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Is Tax "Reform" Good for the US Dollar? How About Gold?

Let's investigate what happened after the last 3 major tax reforms. Another "reform" is on deck.

I picked up this idea from Holger Zschaepitz, @Schuldensuehner, who made the following Tweet, posting a chart from Bloomberg.

In the following chart, I add a key piece of legislation that someone inadvertently overlooked.

Tax Reform vs US Dollar 1986-Present

Key Dates

US Dollar Synopsis

  • Following the 1986 legislation, the dollar fell about 22% over the next six years.
  • Following the 2001 legislation and continuing with the 2003 legislation, the dollar fell about 37% over the next seven years.

What's Next?

The Senate version of the bill is likely to add over $1 trillion to the deficit, while not even cutting taxes beyond 2027.

A bill that adds so much to the deficit is not US dollar supportive, to say the least.

However, one cannot view these things in isolation. How the dollar reacts also depends on events in the Eurozone, China, and Japan, as well as Fed interest rate policy.

Global Currency Debasement

Global currency debasement is underway.

Things may be even crazier elsewhere, so a decline in the dollar is not guaranteed.

A Driver for Gold

Sooner or later, competitive currency debasement will matter.

Gold is likely to be the primary beneficiary.

I wish I could tell you when this matters in a major way.

Gold vs. Faith in Central Banks

Amazing Non-Reform Act of 2017

I have a suggestion for the name of the pending legislation: The Amazing Non-Reform Tax Act of 2017.

For further discussion of the "non-reform", please consider Tax Bill Analysis: Spend Your Extra $100 Wisely.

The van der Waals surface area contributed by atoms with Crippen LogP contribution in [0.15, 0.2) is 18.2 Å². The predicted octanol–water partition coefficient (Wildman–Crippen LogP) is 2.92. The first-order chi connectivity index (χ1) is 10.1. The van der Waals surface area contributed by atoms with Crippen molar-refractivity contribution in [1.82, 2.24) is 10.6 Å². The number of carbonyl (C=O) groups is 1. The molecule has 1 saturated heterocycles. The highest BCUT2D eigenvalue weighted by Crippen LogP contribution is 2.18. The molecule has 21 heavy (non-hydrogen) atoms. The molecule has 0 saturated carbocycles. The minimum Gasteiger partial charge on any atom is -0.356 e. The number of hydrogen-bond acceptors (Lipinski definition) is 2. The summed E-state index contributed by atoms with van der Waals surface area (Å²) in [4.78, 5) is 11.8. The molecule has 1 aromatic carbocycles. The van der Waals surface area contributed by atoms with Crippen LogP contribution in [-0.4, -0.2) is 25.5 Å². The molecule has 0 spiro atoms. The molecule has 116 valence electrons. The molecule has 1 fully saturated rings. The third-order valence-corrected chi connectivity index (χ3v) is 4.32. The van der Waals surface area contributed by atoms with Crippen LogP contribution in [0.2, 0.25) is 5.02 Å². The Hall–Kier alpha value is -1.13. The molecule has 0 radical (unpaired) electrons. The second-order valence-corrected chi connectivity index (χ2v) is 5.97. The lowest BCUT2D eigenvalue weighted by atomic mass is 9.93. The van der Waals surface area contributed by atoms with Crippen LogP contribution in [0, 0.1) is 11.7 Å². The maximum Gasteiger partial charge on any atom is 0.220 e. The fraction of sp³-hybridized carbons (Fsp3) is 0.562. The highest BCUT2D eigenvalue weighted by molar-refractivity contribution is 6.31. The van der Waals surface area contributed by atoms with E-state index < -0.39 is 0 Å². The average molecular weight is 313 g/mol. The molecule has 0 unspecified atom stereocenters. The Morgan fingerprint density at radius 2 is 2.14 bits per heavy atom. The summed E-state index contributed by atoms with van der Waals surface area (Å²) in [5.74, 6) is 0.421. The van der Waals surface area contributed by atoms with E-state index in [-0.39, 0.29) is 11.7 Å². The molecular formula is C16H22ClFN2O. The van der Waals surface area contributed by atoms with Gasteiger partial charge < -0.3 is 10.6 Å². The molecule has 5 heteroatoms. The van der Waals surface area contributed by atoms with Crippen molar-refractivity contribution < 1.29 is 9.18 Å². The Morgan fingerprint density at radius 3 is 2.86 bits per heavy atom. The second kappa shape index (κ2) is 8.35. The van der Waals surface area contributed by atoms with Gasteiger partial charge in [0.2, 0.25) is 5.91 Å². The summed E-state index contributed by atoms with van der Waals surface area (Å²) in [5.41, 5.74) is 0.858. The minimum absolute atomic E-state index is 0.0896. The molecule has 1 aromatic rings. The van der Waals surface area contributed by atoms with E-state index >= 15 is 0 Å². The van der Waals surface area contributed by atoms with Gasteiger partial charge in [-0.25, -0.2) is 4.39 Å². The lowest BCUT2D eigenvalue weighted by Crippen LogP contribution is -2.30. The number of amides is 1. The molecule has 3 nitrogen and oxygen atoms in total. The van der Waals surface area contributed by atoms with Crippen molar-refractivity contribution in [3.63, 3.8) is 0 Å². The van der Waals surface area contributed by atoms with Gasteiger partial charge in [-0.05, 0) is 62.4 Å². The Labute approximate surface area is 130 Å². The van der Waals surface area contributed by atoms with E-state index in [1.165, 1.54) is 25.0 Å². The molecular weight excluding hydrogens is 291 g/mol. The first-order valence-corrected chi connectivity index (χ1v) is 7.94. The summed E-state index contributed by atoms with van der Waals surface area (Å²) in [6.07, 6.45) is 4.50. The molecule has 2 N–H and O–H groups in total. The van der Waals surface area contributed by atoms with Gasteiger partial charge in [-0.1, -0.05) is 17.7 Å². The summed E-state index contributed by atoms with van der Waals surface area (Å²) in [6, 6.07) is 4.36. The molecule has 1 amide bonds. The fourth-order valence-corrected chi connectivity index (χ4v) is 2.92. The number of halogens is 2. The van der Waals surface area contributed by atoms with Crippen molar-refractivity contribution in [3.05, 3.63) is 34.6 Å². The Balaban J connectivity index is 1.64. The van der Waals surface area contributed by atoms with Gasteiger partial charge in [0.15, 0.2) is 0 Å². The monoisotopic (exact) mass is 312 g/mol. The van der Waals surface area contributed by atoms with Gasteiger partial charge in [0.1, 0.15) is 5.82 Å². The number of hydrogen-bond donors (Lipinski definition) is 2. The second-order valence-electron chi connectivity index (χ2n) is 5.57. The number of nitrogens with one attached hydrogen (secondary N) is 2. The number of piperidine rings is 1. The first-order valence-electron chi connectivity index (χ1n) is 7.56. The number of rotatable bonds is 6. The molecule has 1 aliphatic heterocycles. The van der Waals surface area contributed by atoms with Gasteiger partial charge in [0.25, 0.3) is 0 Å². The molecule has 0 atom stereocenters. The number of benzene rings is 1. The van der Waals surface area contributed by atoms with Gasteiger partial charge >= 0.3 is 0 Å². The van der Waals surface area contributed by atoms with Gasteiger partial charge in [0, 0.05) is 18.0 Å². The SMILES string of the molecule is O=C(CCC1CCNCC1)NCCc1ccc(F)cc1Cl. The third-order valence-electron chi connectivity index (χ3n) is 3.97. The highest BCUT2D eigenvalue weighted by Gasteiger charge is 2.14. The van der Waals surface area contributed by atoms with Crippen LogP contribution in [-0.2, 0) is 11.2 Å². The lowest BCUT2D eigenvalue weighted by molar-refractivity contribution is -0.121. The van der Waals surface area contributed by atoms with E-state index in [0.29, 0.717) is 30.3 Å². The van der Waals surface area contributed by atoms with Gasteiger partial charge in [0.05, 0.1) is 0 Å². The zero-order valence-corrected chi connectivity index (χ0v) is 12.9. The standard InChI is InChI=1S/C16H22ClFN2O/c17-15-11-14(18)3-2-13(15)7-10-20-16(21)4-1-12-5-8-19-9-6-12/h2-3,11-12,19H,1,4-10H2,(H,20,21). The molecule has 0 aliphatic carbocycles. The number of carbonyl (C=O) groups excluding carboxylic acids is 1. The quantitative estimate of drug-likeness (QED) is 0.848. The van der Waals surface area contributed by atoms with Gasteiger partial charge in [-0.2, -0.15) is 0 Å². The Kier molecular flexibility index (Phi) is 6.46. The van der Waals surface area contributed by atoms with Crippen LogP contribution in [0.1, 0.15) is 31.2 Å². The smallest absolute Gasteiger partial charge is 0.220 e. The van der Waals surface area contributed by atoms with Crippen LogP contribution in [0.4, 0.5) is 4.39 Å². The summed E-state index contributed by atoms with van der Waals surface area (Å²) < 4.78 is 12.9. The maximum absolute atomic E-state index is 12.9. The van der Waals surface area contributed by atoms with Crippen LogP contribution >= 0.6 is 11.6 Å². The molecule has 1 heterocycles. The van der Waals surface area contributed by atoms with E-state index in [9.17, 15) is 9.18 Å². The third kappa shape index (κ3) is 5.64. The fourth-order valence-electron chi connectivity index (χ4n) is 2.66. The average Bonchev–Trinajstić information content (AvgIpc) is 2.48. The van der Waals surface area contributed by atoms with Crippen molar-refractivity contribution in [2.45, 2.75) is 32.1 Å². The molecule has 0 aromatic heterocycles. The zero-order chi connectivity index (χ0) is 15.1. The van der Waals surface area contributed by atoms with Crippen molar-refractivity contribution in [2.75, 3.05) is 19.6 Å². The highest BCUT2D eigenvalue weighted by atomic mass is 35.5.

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Mike "Mish" Shedlock

Mish if you haven’t already read it off Zero hedge might like

Shame America and the UK don't buy 35 tonnes of physical gold a month and have a debt to GDP ratio of 8%. There's a lot Trump could learn from "the Don" Putin.

@shamrock hah! completely agree. Luckily my banner ads are for QLED TVs and Duracell batteries. Regarding the Tax Cuts and Jobs Act, I prefer to call it "tax re-form."

1986 fall had more to do with the Plaza accord and an overvalued dollar than with the tax cut. Indeed the tax cut was part of the pending accord.

Tax "reform" is merely tinkering; it is not a game changer. Assuming it passes in some form, most of the (limited) benefits are front-end loaded. Tax cuts of any significance would only end up raising both the federal deficit as well as the trade deficit. This might buy votes before the next election, but it will do little to stimulate the economy to any degree (the economy doesn't need stimulating anyway). To those who say that the US needs to lower corporate taxes to make its companies more competitive: you are assuming that other countries won't respond in kind. But they will. It will be a world wide race to the bottom for lowest tax rates. This will result in larger deficits in many countries. This will further reduce faith in conventional currencies and increase demand for both gold and crypto currencies. Crypto allows for further investment diversification but is very speculative. Do not risk more than 1-2% of your portfolio in crypto. My original 1% grew to 5%, so I cashed out and reduced my position to 2% (now 3% after the last two days). It's fun, but only when it's going up. Stay diversified.

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